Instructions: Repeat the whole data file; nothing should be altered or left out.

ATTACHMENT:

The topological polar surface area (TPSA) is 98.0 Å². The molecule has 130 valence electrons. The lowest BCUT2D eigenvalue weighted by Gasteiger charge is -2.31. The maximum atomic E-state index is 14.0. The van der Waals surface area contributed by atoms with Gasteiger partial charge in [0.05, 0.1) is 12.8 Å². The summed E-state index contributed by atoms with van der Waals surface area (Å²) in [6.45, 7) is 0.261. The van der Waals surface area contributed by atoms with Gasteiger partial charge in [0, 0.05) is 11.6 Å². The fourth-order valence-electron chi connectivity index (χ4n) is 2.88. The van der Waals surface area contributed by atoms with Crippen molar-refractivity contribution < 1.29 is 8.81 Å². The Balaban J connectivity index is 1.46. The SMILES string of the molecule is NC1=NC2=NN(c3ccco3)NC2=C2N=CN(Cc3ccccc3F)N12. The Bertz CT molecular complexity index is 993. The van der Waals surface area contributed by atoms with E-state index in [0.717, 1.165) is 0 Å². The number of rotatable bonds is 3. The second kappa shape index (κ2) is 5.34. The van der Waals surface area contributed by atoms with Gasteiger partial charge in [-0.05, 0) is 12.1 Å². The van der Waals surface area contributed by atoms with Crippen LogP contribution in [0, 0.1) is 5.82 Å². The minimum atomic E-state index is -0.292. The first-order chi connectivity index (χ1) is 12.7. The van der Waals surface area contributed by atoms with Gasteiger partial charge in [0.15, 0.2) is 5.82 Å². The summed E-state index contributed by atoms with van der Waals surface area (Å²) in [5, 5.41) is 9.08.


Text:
The topological polar surface area (TPSA) is 98.0 Å². The molecule has 130 valence electrons. The lowest BCUT2D eigenvalue weighted by Gasteiger charge is -2.31. The maximum atomic E-state index is 14.0. The van der Waals surface area contributed by atoms with Gasteiger partial charge in [0.05, 0.1) is 12.8 Å². The summed E-state index contributed by atoms with van der Waals surface area (Å²) in [6.45, 7) is 0.261. The van der Waals surface area contributed by atoms with Gasteiger partial charge in [0, 0.05) is 11.6 Å². The fourth-order valence-electron chi connectivity index (χ4n) is 2.88. The van der Waals surface area contributed by atoms with Crippen molar-refractivity contribution < 1.29 is 8.81 Å². The Balaban J connectivity index is 1.46. The SMILES string of the molecule is NC1=NC2=NN(c3ccco3)NC2=C2N=CN(Cc3ccccc3F)N12. The Bertz CT molecular complexity index is 993. The van der Waals surface area contributed by atoms with E-state index in [0.717, 1.165) is 0 Å². The number of rotatable bonds is 3. The second kappa shape index (κ2) is 5.34. The van der Waals surface area contributed by atoms with Gasteiger partial charge in [-0.05, 0) is 12.1 Å². The van der Waals surface area contributed by atoms with Crippen LogP contribution in [0, 0.1) is 5.82 Å². The minimum atomic E-state index is -0.292. The first-order chi connectivity index (χ1) is 12.7. The van der Waals surface area contributed by atoms with Gasteiger partial charge in [0.15, 0.2) is 5.82 Å². The summed E-state index contributed by atoms with van der Waals surface area (Å²) in [5, 5.41) is 9.08.